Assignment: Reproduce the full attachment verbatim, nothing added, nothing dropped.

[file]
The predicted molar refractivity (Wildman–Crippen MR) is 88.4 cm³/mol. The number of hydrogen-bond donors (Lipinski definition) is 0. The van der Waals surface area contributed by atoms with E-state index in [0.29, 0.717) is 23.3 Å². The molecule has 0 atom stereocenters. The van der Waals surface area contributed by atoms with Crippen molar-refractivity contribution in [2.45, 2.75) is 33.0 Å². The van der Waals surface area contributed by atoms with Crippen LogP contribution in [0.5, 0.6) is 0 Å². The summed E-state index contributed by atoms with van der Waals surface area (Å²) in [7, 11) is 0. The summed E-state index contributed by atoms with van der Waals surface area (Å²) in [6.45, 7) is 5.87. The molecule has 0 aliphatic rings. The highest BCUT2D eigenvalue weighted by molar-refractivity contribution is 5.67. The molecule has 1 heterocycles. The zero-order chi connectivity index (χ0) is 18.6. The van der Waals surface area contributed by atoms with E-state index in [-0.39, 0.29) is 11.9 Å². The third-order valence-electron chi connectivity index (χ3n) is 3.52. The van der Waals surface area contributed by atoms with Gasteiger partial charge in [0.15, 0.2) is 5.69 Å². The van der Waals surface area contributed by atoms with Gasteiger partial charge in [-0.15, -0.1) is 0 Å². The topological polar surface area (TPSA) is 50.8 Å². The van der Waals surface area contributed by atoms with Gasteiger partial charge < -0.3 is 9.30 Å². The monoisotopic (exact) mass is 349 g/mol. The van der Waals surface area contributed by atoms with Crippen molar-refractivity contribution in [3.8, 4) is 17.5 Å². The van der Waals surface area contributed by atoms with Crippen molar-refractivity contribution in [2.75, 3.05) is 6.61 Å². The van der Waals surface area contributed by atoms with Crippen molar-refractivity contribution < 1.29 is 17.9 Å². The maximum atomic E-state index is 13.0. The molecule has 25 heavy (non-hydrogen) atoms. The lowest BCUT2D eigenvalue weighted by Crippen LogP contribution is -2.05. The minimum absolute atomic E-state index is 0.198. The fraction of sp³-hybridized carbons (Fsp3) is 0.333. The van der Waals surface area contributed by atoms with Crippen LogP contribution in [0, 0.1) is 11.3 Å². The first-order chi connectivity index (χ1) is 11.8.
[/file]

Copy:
The predicted molar refractivity (Wildman–Crippen MR) is 88.4 cm³/mol. The number of hydrogen-bond donors (Lipinski definition) is 0. The van der Waals surface area contributed by atoms with E-state index in [0.29, 0.717) is 23.3 Å². The molecule has 0 atom stereocenters. The van der Waals surface area contributed by atoms with Crippen molar-refractivity contribution in [2.45, 2.75) is 33.0 Å². The van der Waals surface area contributed by atoms with Crippen LogP contribution in [0.5, 0.6) is 0 Å². The summed E-state index contributed by atoms with van der Waals surface area (Å²) in [7, 11) is 0. The summed E-state index contributed by atoms with van der Waals surface area (Å²) in [6.45, 7) is 5.87. The molecule has 0 aliphatic rings. The highest BCUT2D eigenvalue weighted by molar-refractivity contribution is 5.67. The molecule has 1 heterocycles. The zero-order chi connectivity index (χ0) is 18.6. The van der Waals surface area contributed by atoms with E-state index in [-0.39, 0.29) is 11.9 Å². The third-order valence-electron chi connectivity index (χ3n) is 3.52. The van der Waals surface area contributed by atoms with Gasteiger partial charge in [0.15, 0.2) is 5.69 Å². The van der Waals surface area contributed by atoms with Gasteiger partial charge in [-0.15, -0.1) is 0 Å². The topological polar surface area (TPSA) is 50.8 Å². The van der Waals surface area contributed by atoms with Gasteiger partial charge < -0.3 is 9.30 Å². The monoisotopic (exact) mass is 349 g/mol. The van der Waals surface area contributed by atoms with Crippen molar-refractivity contribution in [3.8, 4) is 17.5 Å². The van der Waals surface area contributed by atoms with Crippen molar-refractivity contribution in [2.75, 3.05) is 6.61 Å². The van der Waals surface area contributed by atoms with Crippen molar-refractivity contribution < 1.29 is 17.9 Å². The maximum atomic E-state index is 13.0. The molecule has 25 heavy (non-hydrogen) atoms. The lowest BCUT2D eigenvalue weighted by Crippen LogP contribution is -2.05. The minimum absolute atomic E-state index is 0.198. The fraction of sp³-hybridized carbons (Fsp3) is 0.333. The van der Waals surface area contributed by atoms with Crippen LogP contribution in [0, 0.1) is 11.3 Å². The first-order chi connectivity index (χ1) is 11.8.